Although we may think time moves in a linear fashion, Jewish holidays insert themselves in unexpected moments and places, seemingly out-of-sync with our expectations.
I’ve come to the conclusion we need to change the date of Simchat Torah. Our Jewish festivals must be re-envisioned as inspirational community gatherings of joyful spiritual Jewish celebration. Every single festival needs to be a time of great community involvement and meaning.
At the conclusion of Yom Kippur years ago, I attended a break-the-fast at the home of old friends. I loaded my plate with a bagel, lox, and vegetables and ambled over to a conversational group, where I stood munching and listening.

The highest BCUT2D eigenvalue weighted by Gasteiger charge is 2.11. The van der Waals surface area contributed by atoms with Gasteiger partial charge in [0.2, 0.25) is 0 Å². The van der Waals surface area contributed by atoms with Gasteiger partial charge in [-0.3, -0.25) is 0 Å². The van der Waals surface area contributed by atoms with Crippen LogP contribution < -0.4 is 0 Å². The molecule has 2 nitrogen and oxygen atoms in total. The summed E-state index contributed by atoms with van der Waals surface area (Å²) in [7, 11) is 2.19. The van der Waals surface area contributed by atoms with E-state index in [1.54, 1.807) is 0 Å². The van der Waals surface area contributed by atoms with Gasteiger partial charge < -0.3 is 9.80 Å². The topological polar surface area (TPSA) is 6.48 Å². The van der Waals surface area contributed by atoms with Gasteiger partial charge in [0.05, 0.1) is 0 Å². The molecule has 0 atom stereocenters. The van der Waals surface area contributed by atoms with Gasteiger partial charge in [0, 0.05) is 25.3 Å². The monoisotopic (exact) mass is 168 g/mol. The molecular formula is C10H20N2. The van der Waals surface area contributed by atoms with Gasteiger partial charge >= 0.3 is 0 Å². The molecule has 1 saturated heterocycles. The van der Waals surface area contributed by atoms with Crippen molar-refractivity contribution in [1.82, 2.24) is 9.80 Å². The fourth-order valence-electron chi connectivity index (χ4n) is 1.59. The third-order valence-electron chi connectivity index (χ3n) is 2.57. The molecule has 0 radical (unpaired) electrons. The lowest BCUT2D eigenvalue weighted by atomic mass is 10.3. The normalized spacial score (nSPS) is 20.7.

When I think of the word “hope,” one sentence comes to mind: Hope is a dangerous thing.
I don't remember where or when I first heard the statement, and I'm fairly sure it was intended as a warning, but the idea has stuck with me.
Hope is a dangerous thing.
A Major League Baseball committee proposed new rules last month for using instant replay to correct the mistakes of umpires – and I’ve been thinking about how much easier things would be if we could just apply those rules to everyday life.
There are people with hearts of stone; there are stones with human hearts.
-The Wall, by Yossi Gamzu
Guila remembers holding the prayer book for her father, who had cerebral palsy, every Yom Kippur. "What many might imagine to have been a dreary religious obligation was, for me, a highly emotional, touching experience."